Clinical signs from hypomyelination of the CNS can be seen as early as 10–12 days of age and certainly by the time of weaning. Signs include, most notably, a gross whole body tremor that involves the limbs, trunk, head, and eyes. The tremor lessens or disappears when the animal is resting or sleeping but reappears on arousal and increases with excitement. The tremors are very noticeable when the animal is eating and are a severe form of intention tremor. In addition, some animals may have difficulty standing and ambulating and may have weakness in the limbs. Secondary to this, postural test reactions may be deficient. Affected animals appear to have vision and other cranial nerve function, but occasionally a pendular nystagmus or a jerk nystagmus is seen when the globes are voluntarily moved. These neurologic deficits may be so severe in some animals that euthanasia is warranted. In some breeds of dogs, such as Chow Chows and Catahoulas, the signs usually dissipate over the first year of life, and the dogs are normal by 12–18 mo of age. In some dogs, the signs may disappear as early as 12–16 wk of age.

In Golden Retrievers with PNS hypomyelination, the clinical signs include ataxia, paresis, muscle atrophy, and hyporeflexia to areflexia. There is no evidence of CNS hypomyelination in this breed, and tremors are not present.

Lesions:

In CNS hypomyelination, gross pathology reveals pallor of the white matter of the brain and spinal cord and possibly a gelatinous appearance. In PNS hypomyelination, the gross changes are minimal and there is no evidence of CNS involvement. In CNS hypomyelination, the microscopic changes include lack of myelin (which is usually severe but not absolute), fewer oligodendrocytes, astrocytes outnumbering oligodendrocytes, oligodendrocytes that differ in appearance from those in healthy animals, and abnormal types of glial cells. In PNS hypomyelination, the microscopic changes consist of paucity of myelinated fibers, fibers with inappropriately thin myelin sheaths relative to the caliber of their enclosed axons, occasional fibers with poorly compacted myelin, Schwann cells with larger than normal cytoplasmic volume, and increased numbers of Schwann cell nuclei.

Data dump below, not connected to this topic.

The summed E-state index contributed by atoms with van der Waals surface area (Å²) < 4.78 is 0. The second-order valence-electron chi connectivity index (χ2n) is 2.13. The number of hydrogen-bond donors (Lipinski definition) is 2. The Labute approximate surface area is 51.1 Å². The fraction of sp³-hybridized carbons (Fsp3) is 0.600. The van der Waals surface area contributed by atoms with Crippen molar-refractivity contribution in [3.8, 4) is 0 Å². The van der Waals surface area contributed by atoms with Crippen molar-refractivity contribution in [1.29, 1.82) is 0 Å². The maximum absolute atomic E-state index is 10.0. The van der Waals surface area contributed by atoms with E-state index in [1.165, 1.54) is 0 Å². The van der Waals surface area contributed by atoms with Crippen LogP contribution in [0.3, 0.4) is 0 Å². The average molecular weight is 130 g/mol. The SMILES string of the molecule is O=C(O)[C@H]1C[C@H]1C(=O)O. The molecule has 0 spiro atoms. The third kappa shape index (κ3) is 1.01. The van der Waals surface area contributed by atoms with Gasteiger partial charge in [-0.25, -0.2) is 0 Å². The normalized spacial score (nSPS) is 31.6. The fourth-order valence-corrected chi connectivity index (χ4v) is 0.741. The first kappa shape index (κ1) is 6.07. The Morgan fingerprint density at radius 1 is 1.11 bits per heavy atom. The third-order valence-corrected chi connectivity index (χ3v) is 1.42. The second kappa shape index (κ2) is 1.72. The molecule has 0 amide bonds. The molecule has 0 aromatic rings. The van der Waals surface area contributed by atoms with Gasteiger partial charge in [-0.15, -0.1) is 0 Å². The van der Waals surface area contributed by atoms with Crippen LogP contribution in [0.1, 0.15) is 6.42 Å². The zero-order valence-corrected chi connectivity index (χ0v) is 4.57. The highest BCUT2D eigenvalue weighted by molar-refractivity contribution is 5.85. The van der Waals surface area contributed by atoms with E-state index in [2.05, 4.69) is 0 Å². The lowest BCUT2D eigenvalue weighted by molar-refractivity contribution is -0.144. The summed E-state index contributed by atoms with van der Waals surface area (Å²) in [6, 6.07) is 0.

The diagnosis of CNS hypomyelination is made primarily from the spectrum of neurologic deficits and signs and the early age of onset. Unfortunately, histopathology is the only definitive method to confirm a diagnosis. In cases with a heritable basis, pedigree evaluation may be helpful. In cases with a viral cause, confirmation may involve immunofluorescent antibody-staining techniques or virus isolation from nervous tissue (or both). In cases of PNS hypomyelination, biopsy of peripheral nerves is beneficial.

Differential diagnoses include disorders that could cause tremors in young animals. The possibilities are numerous, but some of the more common include glycogen storage disease, lysosomal storage disease, cerebellar hypoplasia, encephalitis, hypocalcemia, hypoglycemia, hyperammonemia, toxins (eg, metaldehyde, organophosphates, chlorinated hydrocarbons, fluoroacetate, strychnine, hexachlorophene, bromethalin), and mycotoxins (eg, penitrem-A).

There is no specific treatment for hypomyelination. The only means of control and prevention is selective breeding (for heritable syndromes) and immunization (for viral-induced syndromes). If given time to develop normal or further myelin, some animals with congenital hypomyelination syndromes become normal by the age of 12 wk to 18 mo.

Last full review/revision May 2013 by T. Mark Neer, DVM, DACVIM